By Lauren Le Vine
Suzi, 36, and her husband Mark, 40, have been married for 11 years. Ever since Suzi got a cell phone plan with unlimited texting, she sends Mark multiple text messages a day. He'd prefer she checked in by phone to convey only important information. Who's right?
She says: "We're both really busy at work, but I like to keep him posted on what I'm up to throughout the day and let him know I'm thinking about him. If it's not an urgent question that needs answering-and let's be honest, the only 'urgent' questions we have for each other are ones like 'What's for dinner?' and 'Are you picking [our daughter] up from soccer?,' what's wrong with sending him a text he can read when he has a spare second?"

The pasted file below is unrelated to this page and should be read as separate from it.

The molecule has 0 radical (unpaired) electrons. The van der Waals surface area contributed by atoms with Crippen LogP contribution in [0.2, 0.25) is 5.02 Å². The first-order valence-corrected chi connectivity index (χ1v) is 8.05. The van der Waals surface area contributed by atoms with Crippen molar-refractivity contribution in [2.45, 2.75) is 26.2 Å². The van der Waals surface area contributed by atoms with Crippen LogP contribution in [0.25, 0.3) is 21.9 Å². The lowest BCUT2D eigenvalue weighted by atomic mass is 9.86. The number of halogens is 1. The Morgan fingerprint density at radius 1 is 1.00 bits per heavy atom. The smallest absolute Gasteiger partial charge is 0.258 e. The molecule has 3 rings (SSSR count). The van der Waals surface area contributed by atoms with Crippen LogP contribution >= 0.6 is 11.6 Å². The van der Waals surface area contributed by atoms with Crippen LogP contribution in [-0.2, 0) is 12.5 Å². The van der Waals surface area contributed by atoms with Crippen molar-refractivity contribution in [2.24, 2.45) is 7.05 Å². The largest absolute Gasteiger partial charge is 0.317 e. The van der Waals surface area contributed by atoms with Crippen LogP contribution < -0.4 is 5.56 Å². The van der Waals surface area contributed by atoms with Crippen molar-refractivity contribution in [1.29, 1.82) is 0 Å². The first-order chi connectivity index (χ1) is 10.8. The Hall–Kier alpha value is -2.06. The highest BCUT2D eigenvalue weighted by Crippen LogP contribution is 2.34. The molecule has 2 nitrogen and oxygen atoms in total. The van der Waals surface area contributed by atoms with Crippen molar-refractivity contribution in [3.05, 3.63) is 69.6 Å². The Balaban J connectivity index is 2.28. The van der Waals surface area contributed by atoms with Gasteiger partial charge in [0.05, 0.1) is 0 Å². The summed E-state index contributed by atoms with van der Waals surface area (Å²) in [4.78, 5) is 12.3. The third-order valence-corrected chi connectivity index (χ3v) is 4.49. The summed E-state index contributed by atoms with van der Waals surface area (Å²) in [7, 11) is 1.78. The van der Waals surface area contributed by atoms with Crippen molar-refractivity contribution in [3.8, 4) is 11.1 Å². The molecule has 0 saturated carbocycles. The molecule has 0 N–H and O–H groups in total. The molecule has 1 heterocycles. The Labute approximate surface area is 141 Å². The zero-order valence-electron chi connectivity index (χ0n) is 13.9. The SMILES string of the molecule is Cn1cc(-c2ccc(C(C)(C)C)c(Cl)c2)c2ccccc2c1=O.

He says: "I appreciate Suzi thinking of me, but don't you agree that 10 or more texts per day while both of us are working (she is working, right?) is a little excessive? I honestly don't have time to respond to them all (or even read them sometimes), do my job, and get out of work on time to pick up the kids. If she really needs to talk to me, she should call. I have no problem with her calling me two or three times a day for the 'Hey babe, Just calling to say hi. What were you thinking for dinner?' check-in...you know the drill. But the constant texting makes me feel like I'm in middle school, and I start feeling bad that I can't respond. Plus, I think Suzi actually gets upset when I don't write back."
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